Meanwhile, Gordon Lauder, the managing director of frozen food distributor Central Foods, is aware of the importance of constant communication with customers. “As an established
foodservice distributor, we have developed a strong relationship with coffee shops. They come to us with briefs for NPD, which we work on for them. A relationship is a two-way street, with mutual respect.”

Environmentally aware

It is also a foodservice wholesaler’s duty to work with coffee-shop operators to make sure their businesses are ethical and sustainably sound, according to Moulton. “Investing in environmentally friendly products should be at the top of any wholesaler’s list of priorities,”
he says.

“If coffee shops aren’t seen to be doing their bit to tackle the plastic problem, then many consumers simply will not frequent their premises.”

He continues: “It’s imperative wholesalers are equipped to offer their customers not only eco-friendly products, such as cans of water and compostable take-away boxes, but also advice about recycling and limiting waste.”

Allergens and nutritional information is another enduring issue, with last year’s Pret A Manger problems bringing the topic into the mainstream.

“With allergens and nutritional information, we are constantly collating the information from our suppliers and are committed to transmitting product data as we receive it,” explains Niall Deveney, marketing executive at Dunns Food and Drink. “It’s an enormous challenge, due to the dynamic nature of the market with delists and additions happening every day. However, our customers can access all the latest product updates on our online ordering platform – they can even download it in an Excel spreadsheet, or search by product code or description.”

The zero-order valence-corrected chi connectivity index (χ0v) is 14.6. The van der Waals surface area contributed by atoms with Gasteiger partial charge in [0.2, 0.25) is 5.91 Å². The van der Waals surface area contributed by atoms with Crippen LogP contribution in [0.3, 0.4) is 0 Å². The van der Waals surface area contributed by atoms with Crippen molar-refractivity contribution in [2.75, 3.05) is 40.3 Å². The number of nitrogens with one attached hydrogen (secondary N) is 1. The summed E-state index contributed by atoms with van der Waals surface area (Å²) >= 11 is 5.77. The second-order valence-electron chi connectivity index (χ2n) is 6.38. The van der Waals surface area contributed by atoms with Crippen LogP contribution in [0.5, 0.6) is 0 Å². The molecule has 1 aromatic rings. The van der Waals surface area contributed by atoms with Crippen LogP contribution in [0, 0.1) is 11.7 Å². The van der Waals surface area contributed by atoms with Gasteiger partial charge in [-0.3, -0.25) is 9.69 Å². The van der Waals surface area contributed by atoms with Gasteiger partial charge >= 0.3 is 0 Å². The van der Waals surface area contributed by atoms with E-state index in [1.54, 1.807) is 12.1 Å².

“Consumers expect coffee shops to deliver healthy and tasty offerings,” adds Cartney. “Brands have a role to play in helping coffee shops achieve this, and many coffee shops are using these brands to unlock healthy snacking opportunities.”

Is it clear that the coffee shops sector presents a world of opportunity to wholesalers who may or may not already conduct business within that sector.

If they are able to identify and respond to trends with a constantly updated product offering, share industry knowledge, help with menus, consistently assess and improve delivery services, then the sector’s growth will be reflected in wholesalers’ profits.

The UK coffee shop industry

Source: Allegra World Coffee Portal

Trends

  • Diversification of revenue streams beyond hot beverages
  • An increase in sustainability and recycling initiatives
  • Customers’ tastes becoming more selective and refined

Challenges

  • Concerns about market saturation in large urban areas
  • Risk of operators moving to alternative sourcing models
  • A call for a central database for nutritional information

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Paul Hill
Paul Hill is the Editor of Better Wholesaling. Paul can be found on Twitter on @BW_PaulHill, or can be contacted via paul.hill@newtrade.co.uk and 020 7689 3376.